Is eating breakfast food for dinner bad for your health?

Image: Croissants for dinner, nothing to see here, folks… (via iStock).

I don’t consider myself a particularly controversial person, but every time I voice my support for eating breakfast foods outside of breakfasting hours I feel like a lynching is imminent.

When my pantry’s looking a little bare, I’ll often serve myself scrambled eggs, corn fritters or, in desperate times, cereal as an evening meal. Yet many of my friends are adamant these delicacies have no place on the dinner table. “They’re not real foods!” they protest. “It doesn’t count as dinner if there’s no meat on the plate!” they cry.

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Thankfully, pop culture is on my side. The characters of Parks and Recreation have done wonderful things for the ‘all-day breakfast food consumption’ campaign. “Why would anybody ever eat anything besides breakfast food?” Leslie Knope ponders in one particularly memorable scene, to which Ron Swanson replies, “People are idiots, Leslie.”

While Leslie and Ron make a compelling case for eating breakfast at dinner, it's probably not very wise to get your nutritional advice from fictional characters. So I took this very important question to nutritionist and dietician Arabella Forge, one of the expert team behind the new app Trim For Life, for a more reliable opinion.

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As with so many things in life, the answer isn't exactly black-and-white.

"It depends on what your definition of breakfast food is; some breakfasts can be extremely nutritious," Forge says. Sadly, I don't think pancakes, waffles and other sweet brekkies fit the dinner bill — but there's always dessert, right? (Post continues after gallery.)

"It also depends on what you're eating during the day and what you had for breakfast that morning - you want as much balance and diversity in the diet as possible," Forge adds.

In other words, eating a bowl of cereal for every meal of the day isn't advisable, even if it's a healthy version like porridge or oats. Sorry, cereal killers... but deep down you probably knew this.

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"Porridge is quite a nutritious food, but I guess the thing would be that if you had porridge for breakfast, or you'd had something similar to porridge during the day as well, you might be eating just a bit too much of it," Forge explains.

"Particularly for weight management, you should aim to spread your protein intake throughout the day, so try and include protein with every meal. Your basic cereal would not meet your protein requirements and a lot of your vegetable recommendations as well."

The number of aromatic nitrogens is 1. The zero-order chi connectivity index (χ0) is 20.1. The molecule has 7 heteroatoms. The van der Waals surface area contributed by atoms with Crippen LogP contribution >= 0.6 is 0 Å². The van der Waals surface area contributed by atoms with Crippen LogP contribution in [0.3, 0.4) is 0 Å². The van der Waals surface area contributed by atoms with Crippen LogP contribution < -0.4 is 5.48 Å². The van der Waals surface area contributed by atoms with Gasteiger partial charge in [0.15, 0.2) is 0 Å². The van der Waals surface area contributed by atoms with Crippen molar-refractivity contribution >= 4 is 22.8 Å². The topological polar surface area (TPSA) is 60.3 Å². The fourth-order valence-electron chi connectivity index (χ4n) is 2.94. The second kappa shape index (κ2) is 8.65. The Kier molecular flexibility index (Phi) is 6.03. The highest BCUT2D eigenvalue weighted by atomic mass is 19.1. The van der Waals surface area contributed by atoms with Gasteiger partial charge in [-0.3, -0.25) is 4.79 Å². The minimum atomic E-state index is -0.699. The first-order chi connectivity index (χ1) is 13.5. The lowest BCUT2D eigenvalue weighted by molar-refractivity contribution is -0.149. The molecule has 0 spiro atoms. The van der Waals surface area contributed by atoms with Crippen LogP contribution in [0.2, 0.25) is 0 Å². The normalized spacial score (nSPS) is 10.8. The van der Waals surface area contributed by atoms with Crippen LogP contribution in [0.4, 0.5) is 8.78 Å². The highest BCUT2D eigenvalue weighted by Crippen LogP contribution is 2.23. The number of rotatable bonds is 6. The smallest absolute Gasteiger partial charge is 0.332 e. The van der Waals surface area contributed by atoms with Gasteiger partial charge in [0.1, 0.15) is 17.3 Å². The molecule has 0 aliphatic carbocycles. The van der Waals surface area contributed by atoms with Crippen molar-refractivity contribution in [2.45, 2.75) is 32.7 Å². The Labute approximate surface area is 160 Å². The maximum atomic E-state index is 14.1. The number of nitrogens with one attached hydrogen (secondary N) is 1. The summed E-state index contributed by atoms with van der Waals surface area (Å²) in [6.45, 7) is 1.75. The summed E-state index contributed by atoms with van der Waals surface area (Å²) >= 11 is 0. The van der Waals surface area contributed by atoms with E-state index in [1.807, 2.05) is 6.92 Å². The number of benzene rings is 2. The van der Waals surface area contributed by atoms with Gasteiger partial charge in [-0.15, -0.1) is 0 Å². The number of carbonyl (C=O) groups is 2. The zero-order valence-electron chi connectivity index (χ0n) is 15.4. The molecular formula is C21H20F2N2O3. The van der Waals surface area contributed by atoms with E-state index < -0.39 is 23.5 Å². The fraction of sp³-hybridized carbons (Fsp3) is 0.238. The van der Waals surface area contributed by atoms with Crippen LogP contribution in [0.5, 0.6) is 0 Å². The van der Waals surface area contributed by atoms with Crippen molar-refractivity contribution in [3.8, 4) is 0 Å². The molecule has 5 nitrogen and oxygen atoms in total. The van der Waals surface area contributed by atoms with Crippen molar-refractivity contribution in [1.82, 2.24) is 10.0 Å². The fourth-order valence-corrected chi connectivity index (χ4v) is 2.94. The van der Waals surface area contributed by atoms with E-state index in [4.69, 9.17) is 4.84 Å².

The Hobbits get it.

The verdict on my Day Before Payday dinner special, cheese/avocado/insert condiment here on toast, also falls into the 'You Can Do Better' basket.

"I think the downside is you're not getting any vegetables with the meal, and you're missing out on a broader spectrum of nutrients. If you could try and include a salad or something it could be more nutritious. But yeah, cheese on toast would really be a last resort," Forge says.

There is good news, however, for the egg enthusiasts among us: this is one hero ingredient that works at any time of the day.

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"Eggs are a very good source of protein, so anything like poached eggs or an omelette is an excellent quick and easy dinner," Forge says. "My recommendation would be to, if possible, include a salad or something on the side so that you actually get some veggies with the meal as well and it's not just protein. There's absolutely nothing wrong with that at all."

If you're not a friend of salad, some pan-wilted spinach, roasted tomatoes and mushrooms make an excellent, healthy side to eggs and will help you hit your daily veggie quota. It's also easy to beef up your average omelette with tomato, onion, corn and capsicum — it's a good way to use up those leftover veggies hanging out in your crisper. Baked eggs on a base of beans, veggies and crushed tomatoes is another personal favourite of mine.

An eggcellent option.

If that's not enough to recruit you to Team Eggs For Dinner, they're also generally less expensive than other protein sources, like meat — and no, Forge doesn't agree with the whole 'if there's no meat it doesn't count as dinner' argument.

"I think it's definitely okay to get protein from other sources — eggs or some dairy products as well, like cottage cheese or feta cheese, which you could easily incorporate into a frittata or omelette," she says. That doesn't mean you can't incorporate meat into your brekky-inspired dinner, but if you're down to your last $5 you can go without.

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Obviously eating brekky foods for dinner shouldn't be a daily thing, but there is a case for eating light in the evening and more substantial meals earlier in the day.

"A lighter meal at night can be beneficial because it can often contribute towards better sleep. When you eat a lot you can put a lot of strain on your digestive system, so it's generally recommended that people eat a larger meal in the middle of the day and a lighter supper," Forge explains.

So next time anybody shames you for having poached eggs at 7pm, tell them to go and enjoy a slice of humble pie.

Do you ever eat breakfast food at dinner time? What's your go-to dish?